Undoubtedly, gas fees present a huge challenge to up-and-coming artists, who might not have the financial means to turn their art into NFTs. This is particularly true for those who want to put their work on their Ethereum blockchain — as of this writing, the average gas price is 166.33 gwei. But the Ethereum blockchain shouldn’t be the only one artists consider: Cheaper alternatives exist too.
“Ethereum is really expensive because Ethereum is using proof-of-work instead of proof-of-stake,” Matias says. “But other platforms like Polkadot and these other ones that are coming out are going to be less expensive — Cardano, especially.”
You Can Sell Your Physical Artwork and Its NFT Version Separately
Artists don’t necessarily need “to pair the digital with the physical” if they want to sell two versions of their work. In fact, Matias suggests selling them separately. Not only does it boost profits, it also caters to two different clientele separately. While there are some who prefer owning physical art pieces, others might not have space to even hang or place those pieces in their rooms. In those situations, owning a digital version sounds more practical.
“I can sell my ice cave piece as an NFT for 3 ETH each [about $7,000], and I can sell the physical piece as an edition of 50, so they’re completely separate,” Matias says. “You can attach a digital [work of art to its] physical, but you don’t need to.”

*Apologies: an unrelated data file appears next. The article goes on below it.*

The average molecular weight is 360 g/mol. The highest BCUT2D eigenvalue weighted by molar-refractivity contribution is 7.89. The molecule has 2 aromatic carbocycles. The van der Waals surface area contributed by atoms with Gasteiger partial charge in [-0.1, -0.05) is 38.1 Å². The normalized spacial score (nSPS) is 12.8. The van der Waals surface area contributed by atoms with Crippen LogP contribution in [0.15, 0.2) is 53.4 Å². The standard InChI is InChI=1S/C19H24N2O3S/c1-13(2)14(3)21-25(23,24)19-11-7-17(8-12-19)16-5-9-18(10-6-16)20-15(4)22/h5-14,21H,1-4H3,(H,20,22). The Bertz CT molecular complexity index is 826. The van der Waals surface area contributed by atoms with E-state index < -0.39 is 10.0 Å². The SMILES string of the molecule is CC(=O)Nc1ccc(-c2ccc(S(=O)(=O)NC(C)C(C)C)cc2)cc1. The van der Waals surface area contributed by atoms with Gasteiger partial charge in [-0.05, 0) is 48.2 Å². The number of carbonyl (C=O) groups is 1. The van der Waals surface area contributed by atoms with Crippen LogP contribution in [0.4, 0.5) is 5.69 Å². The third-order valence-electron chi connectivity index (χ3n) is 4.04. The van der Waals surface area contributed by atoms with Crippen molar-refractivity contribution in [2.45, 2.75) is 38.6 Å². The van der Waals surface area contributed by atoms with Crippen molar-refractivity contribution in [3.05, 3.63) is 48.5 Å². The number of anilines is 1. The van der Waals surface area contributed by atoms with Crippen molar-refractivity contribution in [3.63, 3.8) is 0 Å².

“There’s no reason for [customers] to actually want the physical piece, and a lot of artists are making that pairing and then not getting hits because people don’t want it,” he adds.
Justin Chan is a news writer at Entrepreneur.com. Previously, he was a trending news editor at Verizon Media, where he covered entrepreneurship, lifestyle, pop culture, and tech. He was also an assistant web editor at Architectural Record, where he wrote on architecture, travel, and design. Chan has additionally written for Forbes, Reader's Digest, Time Out New York, HuffPost, Complex, and Mic. He is a 2013 graduate of Columbia Journalism School, where he studied magazine journalism. Follow him on Twitter at @jchan1109.